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Few of us are happy to be dragged into adulthood, of course, and so it’s nice that airline pilots seem to remain particularly tuned in to the dreams we had as children. Perhaps it’s because one of our big ones came true; or maybe it’s because as adults, we notice that children tend to be fascinated by our job. Whatever the reasons, flying an airliner at Christmas time can be a lovely and nostalgia-rich experience.
Long-haul pilots often fly overnight, and I love the sense we get of the peacefulness of the world when we cross over it in the small hours. We see the lights of all the front porches, and all the street lights, summed or distilled into the palmistry of whole towns and cities. We sail far above these lights, halfway (imaginatively, at least) between them and the stars that are so luminous at cruising altitude.
Such a quality of the world below, and its cosy suggestions of what we can’t directly see — of embers glowing and frosted windowpanes — is heightened by the presence of snow. And so it’s on dark nights in December, and on routes over the north where snow has already fallen for months, that the lyrics of certain carols — of nights when “all is calm”, and of snow that lies “deep and crisp and even” — come most easily to the pilot’s mind.
Indeed, in the skies over much of the planet, Christmas is uniquely tranquil. Take the region of north-western European airspace known as “Maastricht”. It’s one of the busiest “sky countries” that form the largely unknown geography of the air. Flemming Nyrup, a performance manager for Eurocontrol, told me that last Christmas Day, 1,815 flights took to Maastricht’s skies. It sounds like a lot, but it’s only one-third as many as on the year’s busiest day (the nearly opposite June 27, for some reason). In the heavens, at least, Christmas is the quietest day of the year.
Such serene skies are an opportunity to share a Yuletide camaraderie with everyone else in the aviation world who has had to come to work on Christmas. The strict rules that specify how we communicate with air traffic controllers — how we must pronounce the number nine as “niner”, and the letter H as “hotel”, for example — also warn that “the excessive use of courtesies should be avoided”. But around Christmas, the skies and radios are so quiet that it seems downright Scrooge-like to not add a “Happy Christmas” after you lift away from the Earth’s surface. And in such a normally strict environment, the rare joke from a pilot or controller — “turn right on taxiway Ho-ho-hotel . . . ” — sounds all the naughtier, and nicer.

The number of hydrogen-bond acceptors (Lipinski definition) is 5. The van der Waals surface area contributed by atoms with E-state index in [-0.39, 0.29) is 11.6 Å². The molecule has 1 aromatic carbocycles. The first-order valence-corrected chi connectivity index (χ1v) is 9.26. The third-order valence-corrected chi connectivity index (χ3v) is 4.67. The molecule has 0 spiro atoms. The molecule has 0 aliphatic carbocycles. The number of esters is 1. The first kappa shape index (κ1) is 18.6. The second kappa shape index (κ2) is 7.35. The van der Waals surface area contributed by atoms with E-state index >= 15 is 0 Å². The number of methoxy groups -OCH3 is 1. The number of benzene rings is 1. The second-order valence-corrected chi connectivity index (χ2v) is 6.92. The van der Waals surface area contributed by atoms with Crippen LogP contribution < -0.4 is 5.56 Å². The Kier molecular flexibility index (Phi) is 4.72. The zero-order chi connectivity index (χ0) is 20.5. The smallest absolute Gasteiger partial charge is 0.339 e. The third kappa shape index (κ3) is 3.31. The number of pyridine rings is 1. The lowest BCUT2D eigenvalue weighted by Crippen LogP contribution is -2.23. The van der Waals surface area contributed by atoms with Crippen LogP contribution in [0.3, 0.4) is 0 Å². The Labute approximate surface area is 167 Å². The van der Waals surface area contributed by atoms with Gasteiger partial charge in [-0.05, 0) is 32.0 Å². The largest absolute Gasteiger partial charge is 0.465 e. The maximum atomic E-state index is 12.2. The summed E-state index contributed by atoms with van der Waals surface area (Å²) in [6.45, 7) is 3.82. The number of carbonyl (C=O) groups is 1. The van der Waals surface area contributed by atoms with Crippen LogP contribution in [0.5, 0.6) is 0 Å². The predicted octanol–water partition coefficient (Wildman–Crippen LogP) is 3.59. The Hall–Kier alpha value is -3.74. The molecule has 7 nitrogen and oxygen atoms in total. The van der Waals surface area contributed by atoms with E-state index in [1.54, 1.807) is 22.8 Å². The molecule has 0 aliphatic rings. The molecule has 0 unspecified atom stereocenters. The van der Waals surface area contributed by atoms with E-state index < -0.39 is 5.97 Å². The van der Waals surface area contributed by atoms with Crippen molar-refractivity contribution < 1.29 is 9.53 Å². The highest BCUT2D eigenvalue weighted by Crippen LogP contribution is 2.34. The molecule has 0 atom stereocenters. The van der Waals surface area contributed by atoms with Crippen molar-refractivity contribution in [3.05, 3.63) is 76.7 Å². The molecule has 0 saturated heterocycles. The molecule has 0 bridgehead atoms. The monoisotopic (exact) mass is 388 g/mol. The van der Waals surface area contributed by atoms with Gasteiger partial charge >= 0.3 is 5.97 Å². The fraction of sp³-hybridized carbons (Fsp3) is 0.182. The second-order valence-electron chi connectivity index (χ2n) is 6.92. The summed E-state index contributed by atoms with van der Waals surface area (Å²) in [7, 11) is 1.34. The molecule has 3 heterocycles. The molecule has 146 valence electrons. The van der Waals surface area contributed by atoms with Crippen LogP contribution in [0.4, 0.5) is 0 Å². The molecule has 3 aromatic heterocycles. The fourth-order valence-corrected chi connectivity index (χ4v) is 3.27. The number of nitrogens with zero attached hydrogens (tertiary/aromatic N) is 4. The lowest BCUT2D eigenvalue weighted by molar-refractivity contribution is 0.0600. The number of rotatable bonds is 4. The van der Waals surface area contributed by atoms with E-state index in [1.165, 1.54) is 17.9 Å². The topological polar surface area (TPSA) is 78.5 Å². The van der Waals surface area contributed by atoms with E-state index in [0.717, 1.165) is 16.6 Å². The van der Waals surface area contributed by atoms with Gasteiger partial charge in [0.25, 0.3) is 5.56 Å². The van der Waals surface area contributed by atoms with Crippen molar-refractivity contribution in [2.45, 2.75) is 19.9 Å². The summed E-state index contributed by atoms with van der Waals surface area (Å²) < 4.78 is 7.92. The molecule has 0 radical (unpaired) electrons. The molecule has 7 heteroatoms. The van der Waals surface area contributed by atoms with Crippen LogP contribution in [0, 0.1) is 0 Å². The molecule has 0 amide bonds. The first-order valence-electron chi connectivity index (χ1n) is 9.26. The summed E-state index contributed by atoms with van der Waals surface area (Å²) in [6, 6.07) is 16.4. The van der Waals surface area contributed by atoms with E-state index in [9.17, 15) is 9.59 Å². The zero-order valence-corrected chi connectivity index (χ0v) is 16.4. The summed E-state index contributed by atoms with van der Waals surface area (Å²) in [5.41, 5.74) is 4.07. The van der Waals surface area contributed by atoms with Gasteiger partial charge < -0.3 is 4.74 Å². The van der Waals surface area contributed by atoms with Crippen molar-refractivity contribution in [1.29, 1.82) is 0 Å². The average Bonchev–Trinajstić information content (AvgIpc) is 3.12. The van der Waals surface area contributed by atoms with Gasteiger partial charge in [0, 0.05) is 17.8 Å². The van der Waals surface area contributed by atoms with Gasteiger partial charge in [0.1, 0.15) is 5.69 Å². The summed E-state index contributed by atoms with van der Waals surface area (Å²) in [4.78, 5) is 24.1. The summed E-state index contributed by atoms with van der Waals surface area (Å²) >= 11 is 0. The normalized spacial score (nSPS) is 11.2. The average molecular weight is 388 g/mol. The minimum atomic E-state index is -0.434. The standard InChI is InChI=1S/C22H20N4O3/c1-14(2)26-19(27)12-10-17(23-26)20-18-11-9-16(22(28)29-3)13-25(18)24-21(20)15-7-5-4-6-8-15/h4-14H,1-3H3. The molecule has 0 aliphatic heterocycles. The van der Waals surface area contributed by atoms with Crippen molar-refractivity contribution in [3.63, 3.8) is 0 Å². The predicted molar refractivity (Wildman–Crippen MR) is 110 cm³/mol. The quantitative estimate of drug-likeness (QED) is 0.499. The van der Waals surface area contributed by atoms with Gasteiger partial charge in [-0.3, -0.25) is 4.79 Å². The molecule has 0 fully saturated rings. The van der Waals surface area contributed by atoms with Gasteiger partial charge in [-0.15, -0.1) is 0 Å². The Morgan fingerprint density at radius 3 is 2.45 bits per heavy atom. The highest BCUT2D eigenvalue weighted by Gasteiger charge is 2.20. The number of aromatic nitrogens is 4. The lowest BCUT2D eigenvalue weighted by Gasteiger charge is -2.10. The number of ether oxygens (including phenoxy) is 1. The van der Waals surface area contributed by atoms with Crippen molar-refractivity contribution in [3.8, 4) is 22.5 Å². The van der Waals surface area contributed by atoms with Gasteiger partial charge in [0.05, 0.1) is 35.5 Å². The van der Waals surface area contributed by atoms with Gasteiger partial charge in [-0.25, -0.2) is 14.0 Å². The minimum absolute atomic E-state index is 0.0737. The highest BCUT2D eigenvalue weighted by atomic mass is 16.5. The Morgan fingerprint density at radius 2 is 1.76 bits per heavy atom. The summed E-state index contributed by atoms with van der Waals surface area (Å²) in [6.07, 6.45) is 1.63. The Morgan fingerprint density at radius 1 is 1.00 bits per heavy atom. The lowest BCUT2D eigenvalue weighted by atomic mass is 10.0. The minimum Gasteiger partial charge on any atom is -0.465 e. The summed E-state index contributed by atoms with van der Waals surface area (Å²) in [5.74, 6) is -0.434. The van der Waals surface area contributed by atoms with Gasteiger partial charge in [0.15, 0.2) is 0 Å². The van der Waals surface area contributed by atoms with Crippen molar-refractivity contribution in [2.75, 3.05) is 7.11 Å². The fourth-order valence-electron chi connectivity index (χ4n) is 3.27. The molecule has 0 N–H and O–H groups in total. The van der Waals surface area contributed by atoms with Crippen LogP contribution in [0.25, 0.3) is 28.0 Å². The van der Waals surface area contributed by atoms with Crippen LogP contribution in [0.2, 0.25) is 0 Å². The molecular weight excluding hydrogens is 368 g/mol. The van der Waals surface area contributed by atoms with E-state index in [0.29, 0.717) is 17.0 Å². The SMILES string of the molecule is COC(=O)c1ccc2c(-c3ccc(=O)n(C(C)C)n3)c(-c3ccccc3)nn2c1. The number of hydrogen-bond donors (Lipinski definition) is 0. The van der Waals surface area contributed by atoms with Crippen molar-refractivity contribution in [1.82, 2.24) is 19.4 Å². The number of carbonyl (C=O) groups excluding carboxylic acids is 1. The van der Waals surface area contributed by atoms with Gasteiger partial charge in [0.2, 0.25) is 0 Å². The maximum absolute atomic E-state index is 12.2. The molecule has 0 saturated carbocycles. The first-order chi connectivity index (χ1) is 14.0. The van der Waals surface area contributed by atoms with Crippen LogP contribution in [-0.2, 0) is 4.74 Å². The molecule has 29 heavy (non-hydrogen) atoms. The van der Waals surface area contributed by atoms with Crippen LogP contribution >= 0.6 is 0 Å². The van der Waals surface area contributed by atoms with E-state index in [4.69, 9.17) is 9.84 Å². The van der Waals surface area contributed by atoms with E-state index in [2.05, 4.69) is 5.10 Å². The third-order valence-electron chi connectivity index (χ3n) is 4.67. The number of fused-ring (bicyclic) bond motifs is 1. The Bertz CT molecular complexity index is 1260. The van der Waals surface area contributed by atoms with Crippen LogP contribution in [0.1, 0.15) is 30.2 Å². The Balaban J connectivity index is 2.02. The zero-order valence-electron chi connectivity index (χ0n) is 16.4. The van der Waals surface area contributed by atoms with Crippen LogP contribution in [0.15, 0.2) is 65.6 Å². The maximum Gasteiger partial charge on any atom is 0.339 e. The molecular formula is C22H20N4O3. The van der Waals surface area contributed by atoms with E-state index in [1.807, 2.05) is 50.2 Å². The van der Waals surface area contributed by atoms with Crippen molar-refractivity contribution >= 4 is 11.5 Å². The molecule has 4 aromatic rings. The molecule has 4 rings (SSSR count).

If there’s a sadness to flying at Christmas — aside from the fact that we may be zooming away from our families at 600 miles per hour — it’s what such journeys say about adulthood. When I was a kid I believed that the whole world, really the whole world, was sleeping soundly late on Christmas Eve. Now what strikes me when I fly at Christmas is just how many nurses and police officers and power-plant technicians and airport cleaners must be working, too; and I suddenly realise how many such folks were working on all the Christmases of my childhood, all the December 25ths when my parents gave me the gift of not having to think about such things a little while longer.
The other problem of flying at Christmas is time zones. When you fly long-haul on a significant occasion — New Year’s Day, Christmas, one’s own birthday — it’s not always clear when the big day has started. Should we calculate Christmas on the timezone we left, or on that of our arrival city? There’s always GMT, the universal time that the aviation industry runs on. Or Bethlehem time, I guess. Not that it really matters to be so precise when wishing a colleague or customer “Merry Christmas” — it’s just that even the biggest human milestones can seem smaller or more arbitrary when we’re moving on a fully planetary scale.
And speaking of earth-sized issues, there’s the International Date Line to consider. Depending on which way a racing jet (or sleigh, for that matter) crosses it, you can end up with effectively two Christmas mornings, or none at all. All pilots know which they’d rather have to explain to a young visitor to the cockpit.
If anything can outweigh such challenges of Christmas flying, it’s the joyful parallels between the job of an airline pilot and the job of Santa, at least in the eyes of younger passengers. Jeremy Goodson, a friend and colleague of mine who now flies the Airbus A380, told me about a visit he made to his children’s school, and the heart-warming reaction of the six-year-olds when he described the red dot he’d seen zooming across the northern sky late one Christmas Eve. Years later, the mums and dads still talk about it.
Such enthusiasm recalls not just our own childhoods but the earliest days of aviation, when flying machines seemed nearly as unlikely as reindeer-drawn sky sleighs. I love the story of the pilot, breathlessly described as an “intrepid birdman” in news reports, who flew over San Francisco’s Golden Gate Park on Christmas Day in 1912, tossing gifts from the “speeding aero” down to boys who “cheered the modern Santa Claus as he circled about”. So much about this Christmas, 103 years later, would astonish that pilot. The sleek modern airliners, of course, and the 25,000 mince pies that BA will load onto them, and above all the speed and distance those planes will travel, when they lift off from Heathrow and take up their great circle routes across the midnight clear skies of the north.
Mark Vanhoenacker is a senior first officer for British Airways and the author of ‘Skyfaring: A Journey with a Pilot’
(Chatto & Windus)
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